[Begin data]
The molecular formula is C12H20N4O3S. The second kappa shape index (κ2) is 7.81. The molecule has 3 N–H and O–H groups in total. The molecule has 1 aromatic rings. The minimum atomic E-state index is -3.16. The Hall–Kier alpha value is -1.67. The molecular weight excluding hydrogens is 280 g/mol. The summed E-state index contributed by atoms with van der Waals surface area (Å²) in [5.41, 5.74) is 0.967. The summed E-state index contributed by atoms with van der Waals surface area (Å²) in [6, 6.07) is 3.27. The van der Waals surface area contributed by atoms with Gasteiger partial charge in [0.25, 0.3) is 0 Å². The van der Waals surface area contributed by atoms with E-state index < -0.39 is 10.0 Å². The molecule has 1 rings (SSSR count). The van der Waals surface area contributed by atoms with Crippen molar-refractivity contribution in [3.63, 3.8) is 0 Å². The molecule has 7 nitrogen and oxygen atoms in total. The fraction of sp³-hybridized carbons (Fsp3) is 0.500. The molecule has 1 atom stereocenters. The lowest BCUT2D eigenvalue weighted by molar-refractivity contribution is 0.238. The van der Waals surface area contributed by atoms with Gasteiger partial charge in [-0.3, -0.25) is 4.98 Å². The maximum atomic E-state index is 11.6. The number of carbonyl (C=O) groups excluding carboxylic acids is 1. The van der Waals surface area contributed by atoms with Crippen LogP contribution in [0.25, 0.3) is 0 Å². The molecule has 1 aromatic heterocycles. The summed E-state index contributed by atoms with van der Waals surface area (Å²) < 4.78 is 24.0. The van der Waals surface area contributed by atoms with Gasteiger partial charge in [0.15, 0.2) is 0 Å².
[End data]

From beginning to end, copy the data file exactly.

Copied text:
The molecular formula is C12H20N4O3S. The second kappa shape index (κ2) is 7.81. The molecule has 3 N–H and O–H groups in total. The molecule has 1 aromatic rings. The minimum atomic E-state index is -3.16. The Hall–Kier alpha value is -1.67. The molecular weight excluding hydrogens is 280 g/mol. The summed E-state index contributed by atoms with van der Waals surface area (Å²) in [5.41, 5.74) is 0.967. The summed E-state index contributed by atoms with van der Waals surface area (Å²) in [6, 6.07) is 3.27. The van der Waals surface area contributed by atoms with Gasteiger partial charge in [0.25, 0.3) is 0 Å². The van der Waals surface area contributed by atoms with E-state index < -0.39 is 10.0 Å². The molecule has 1 rings (SSSR count). The van der Waals surface area contributed by atoms with Crippen molar-refractivity contribution in [3.63, 3.8) is 0 Å². The molecule has 7 nitrogen and oxygen atoms in total. The fraction of sp³-hybridized carbons (Fsp3) is 0.500. The molecule has 1 atom stereocenters. The lowest BCUT2D eigenvalue weighted by molar-refractivity contribution is 0.238. The van der Waals surface area contributed by atoms with Gasteiger partial charge in [-0.3, -0.25) is 4.98 Å². The maximum atomic E-state index is 11.6. The number of carbonyl (C=O) groups excluding carboxylic acids is 1. The van der Waals surface area contributed by atoms with Crippen LogP contribution in [0.25, 0.3) is 0 Å². The molecule has 1 aromatic heterocycles. The summed E-state index contributed by atoms with van der Waals surface area (Å²) < 4.78 is 24.0. The van der Waals surface area contributed by atoms with Gasteiger partial charge in [0.15, 0.2) is 0 Å².